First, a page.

However, his opinion that the BBC’s Question Time should be lauded cannot go unchallenged at a time when the show has come in for a barrage of criticism over alleged bias regarding the audience selection for the show. The format of the programme has altered little since its inception in 1979, yet since the Brexit referendum in 2016, lively debate and discussion appear to have been supplanted by anger, intolerant abuse and polarisation amongst much of the studio audience. There is no doubt that the issues arising from Brexit have caused dissension, division and anxiety across the country and that this will certainly be reflected in a Question Time setting.

However, I fear that the current vituperative responses of some observers to what appears to be gerrymandering of audience selection for Question Time may have some basis in fact.

After some individual analysis, it is clear to me that participants appear to be picked by unaccountable and opaque means. The BBC has repeatedly been less than transparent in offering a fair or open rationale when asked about how an audience member may be chosen. The official Question Time audience selector is Alison Fuller Pedley, who is known to be a supporter of Vote Leave and has liked social media posts from far-right groups.

Ms Pedley has been active in the past in inviting members of the English Defence League (EDL) onto the show, an action that was strongly condemned at the time by the local Conservative Party MP. In my opinion there is tangible evidence to suggest that audience selection is tainted by a political agenda and that this continues, not only to discredit the programme itself, but to raise major concerns regarding the very nature of the show in a representative, democratic country.

The BBC is a public service broadcaster for which we pay an annual licence fee. The makers of Question Time have a responsibility to people of every political hue in the UK to be fair, open and impartial.

Changing the head of audience selection could go some way to restore public trust in a programme and indeed, an organisation, that has left an increasing number of people disillusioned and questioning their credibility.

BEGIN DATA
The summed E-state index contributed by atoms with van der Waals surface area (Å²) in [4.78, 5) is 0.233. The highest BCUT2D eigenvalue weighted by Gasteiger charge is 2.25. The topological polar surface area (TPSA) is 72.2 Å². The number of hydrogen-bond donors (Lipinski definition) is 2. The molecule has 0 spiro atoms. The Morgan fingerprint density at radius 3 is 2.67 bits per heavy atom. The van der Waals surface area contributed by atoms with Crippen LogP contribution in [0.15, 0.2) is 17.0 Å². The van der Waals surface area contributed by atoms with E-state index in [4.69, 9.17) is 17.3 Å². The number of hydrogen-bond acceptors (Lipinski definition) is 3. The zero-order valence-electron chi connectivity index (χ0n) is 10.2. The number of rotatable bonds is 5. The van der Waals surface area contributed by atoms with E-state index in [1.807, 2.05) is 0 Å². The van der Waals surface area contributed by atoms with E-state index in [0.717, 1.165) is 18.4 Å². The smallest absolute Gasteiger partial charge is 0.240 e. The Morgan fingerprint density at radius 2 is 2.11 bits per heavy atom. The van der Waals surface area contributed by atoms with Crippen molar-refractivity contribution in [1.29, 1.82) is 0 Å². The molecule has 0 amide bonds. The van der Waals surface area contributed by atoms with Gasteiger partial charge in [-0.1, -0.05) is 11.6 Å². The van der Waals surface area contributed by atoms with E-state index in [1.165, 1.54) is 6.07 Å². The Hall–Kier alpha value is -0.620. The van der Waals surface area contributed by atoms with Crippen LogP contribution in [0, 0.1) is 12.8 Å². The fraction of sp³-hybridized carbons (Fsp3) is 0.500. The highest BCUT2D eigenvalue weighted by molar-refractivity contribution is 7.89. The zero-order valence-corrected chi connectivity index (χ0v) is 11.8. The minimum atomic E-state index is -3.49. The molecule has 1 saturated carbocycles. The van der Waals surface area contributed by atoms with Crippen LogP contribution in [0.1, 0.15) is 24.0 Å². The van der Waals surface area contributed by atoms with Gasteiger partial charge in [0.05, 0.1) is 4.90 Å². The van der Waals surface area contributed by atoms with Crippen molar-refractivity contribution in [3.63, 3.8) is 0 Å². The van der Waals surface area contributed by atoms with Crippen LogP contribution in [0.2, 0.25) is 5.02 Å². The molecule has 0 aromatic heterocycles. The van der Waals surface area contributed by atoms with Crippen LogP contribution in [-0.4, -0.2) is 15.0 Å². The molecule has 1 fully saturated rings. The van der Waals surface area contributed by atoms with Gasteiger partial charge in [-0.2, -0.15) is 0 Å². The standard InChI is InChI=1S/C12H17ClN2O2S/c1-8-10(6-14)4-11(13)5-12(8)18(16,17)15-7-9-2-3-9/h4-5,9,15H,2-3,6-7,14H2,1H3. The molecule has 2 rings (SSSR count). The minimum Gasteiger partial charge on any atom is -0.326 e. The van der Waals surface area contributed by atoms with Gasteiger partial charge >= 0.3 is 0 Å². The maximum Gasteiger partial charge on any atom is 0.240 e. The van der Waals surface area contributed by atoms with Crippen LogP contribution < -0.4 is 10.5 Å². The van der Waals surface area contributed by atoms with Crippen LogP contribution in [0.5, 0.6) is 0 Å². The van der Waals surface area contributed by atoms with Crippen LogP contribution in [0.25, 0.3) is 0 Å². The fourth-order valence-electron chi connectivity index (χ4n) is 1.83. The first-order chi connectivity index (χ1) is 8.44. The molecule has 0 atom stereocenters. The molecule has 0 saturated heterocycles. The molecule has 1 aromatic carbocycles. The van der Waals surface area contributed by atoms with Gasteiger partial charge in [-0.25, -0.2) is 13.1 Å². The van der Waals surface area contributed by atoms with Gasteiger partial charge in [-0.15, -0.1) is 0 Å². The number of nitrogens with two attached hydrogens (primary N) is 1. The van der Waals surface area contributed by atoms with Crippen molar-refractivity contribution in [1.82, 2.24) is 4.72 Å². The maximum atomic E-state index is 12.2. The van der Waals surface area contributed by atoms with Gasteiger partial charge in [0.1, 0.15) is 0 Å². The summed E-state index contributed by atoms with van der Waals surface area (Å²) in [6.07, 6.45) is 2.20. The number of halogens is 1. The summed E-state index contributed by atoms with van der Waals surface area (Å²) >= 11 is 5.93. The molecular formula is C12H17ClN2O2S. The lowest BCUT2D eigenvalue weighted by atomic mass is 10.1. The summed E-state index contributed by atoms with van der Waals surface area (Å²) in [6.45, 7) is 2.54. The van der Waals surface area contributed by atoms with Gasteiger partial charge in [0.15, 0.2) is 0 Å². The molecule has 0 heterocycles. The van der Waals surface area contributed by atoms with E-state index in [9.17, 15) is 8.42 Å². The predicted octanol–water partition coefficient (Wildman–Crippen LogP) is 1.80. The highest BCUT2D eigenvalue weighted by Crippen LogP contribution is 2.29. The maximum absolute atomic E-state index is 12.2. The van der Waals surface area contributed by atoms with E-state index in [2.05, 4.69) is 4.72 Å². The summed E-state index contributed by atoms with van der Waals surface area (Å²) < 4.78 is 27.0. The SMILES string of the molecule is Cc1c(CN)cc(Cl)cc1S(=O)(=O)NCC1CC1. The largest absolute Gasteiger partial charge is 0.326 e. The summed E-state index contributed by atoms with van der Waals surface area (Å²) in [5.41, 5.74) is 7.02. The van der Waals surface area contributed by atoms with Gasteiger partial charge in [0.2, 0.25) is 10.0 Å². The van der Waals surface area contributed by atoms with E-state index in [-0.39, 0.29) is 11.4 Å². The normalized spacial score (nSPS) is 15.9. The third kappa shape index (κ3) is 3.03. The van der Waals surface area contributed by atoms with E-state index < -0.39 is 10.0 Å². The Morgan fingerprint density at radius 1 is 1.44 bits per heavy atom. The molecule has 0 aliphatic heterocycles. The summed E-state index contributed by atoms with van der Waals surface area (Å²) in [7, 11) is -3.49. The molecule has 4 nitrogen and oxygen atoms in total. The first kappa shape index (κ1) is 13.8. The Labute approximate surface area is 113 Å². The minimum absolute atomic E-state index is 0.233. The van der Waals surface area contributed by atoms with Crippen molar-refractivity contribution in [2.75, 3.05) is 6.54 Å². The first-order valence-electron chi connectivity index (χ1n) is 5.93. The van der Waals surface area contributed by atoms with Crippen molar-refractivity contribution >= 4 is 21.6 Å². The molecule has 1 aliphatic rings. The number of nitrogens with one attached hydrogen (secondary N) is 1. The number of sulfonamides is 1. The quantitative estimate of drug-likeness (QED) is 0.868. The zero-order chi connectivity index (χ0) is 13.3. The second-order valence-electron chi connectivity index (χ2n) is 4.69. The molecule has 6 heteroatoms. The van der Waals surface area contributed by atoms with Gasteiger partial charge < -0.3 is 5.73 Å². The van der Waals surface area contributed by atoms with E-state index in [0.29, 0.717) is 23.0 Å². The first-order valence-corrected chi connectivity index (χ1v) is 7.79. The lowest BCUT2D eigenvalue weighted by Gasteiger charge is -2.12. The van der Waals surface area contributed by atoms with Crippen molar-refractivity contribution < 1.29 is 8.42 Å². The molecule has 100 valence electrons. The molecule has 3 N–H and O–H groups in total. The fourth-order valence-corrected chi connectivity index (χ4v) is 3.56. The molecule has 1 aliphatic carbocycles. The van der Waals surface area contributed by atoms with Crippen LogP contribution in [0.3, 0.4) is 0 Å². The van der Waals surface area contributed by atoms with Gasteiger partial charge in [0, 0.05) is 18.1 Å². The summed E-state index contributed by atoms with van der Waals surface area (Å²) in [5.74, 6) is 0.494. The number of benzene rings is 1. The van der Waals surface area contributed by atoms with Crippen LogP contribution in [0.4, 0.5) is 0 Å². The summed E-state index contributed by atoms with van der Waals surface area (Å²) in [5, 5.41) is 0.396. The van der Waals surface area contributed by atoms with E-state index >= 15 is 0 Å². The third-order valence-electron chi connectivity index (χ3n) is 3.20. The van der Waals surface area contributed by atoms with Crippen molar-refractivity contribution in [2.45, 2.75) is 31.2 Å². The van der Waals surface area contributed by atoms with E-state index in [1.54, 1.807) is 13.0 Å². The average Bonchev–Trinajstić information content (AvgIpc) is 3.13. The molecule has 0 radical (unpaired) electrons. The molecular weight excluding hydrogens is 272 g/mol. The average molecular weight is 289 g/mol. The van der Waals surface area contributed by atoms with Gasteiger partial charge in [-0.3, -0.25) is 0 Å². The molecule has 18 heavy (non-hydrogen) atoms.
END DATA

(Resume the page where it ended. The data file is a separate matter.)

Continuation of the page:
Owen Kelly, Stirling.

PETER Russell misses the point over criticism of last Thursday’s BBC Question Time programme from Elgin that projected a false narrative of modern Scotland, where well over 60 per cent now support remaining in Europe and around 50 per cent back independence.

What is the point of BBC Question Time moving out of London if it doesn’t reflect the different politics whereby a welcoming Scotland is moving towards our Nordic neighbours, who enjoy the highest quality of life, whereas our southern neighbours, led by xenophobic right-wing politicians, are moving towards Donald Trump’s vision of America?

For decades political consensus recognised that there was a democratic deficit in Scotland whereby politics on TV merely reflected a London viewpoint. The Unionist parties opposed devolving broadcasting and this lack of accountability is illustrated when some local commercial radio stations are getting away with cutting out Scottish news coverage.

Mary Thomas, Edinburgh.

PETER A Russell comments about “the hostility of the SNP and its supporters to any kind of criticism”. This is paranoia, defined as the irrational and persistent feeling that people are “out to get you”. Those who are paranoid are potentially or actually dangerous, prone to overreact to perceived slights.

William Durward, Bearsden.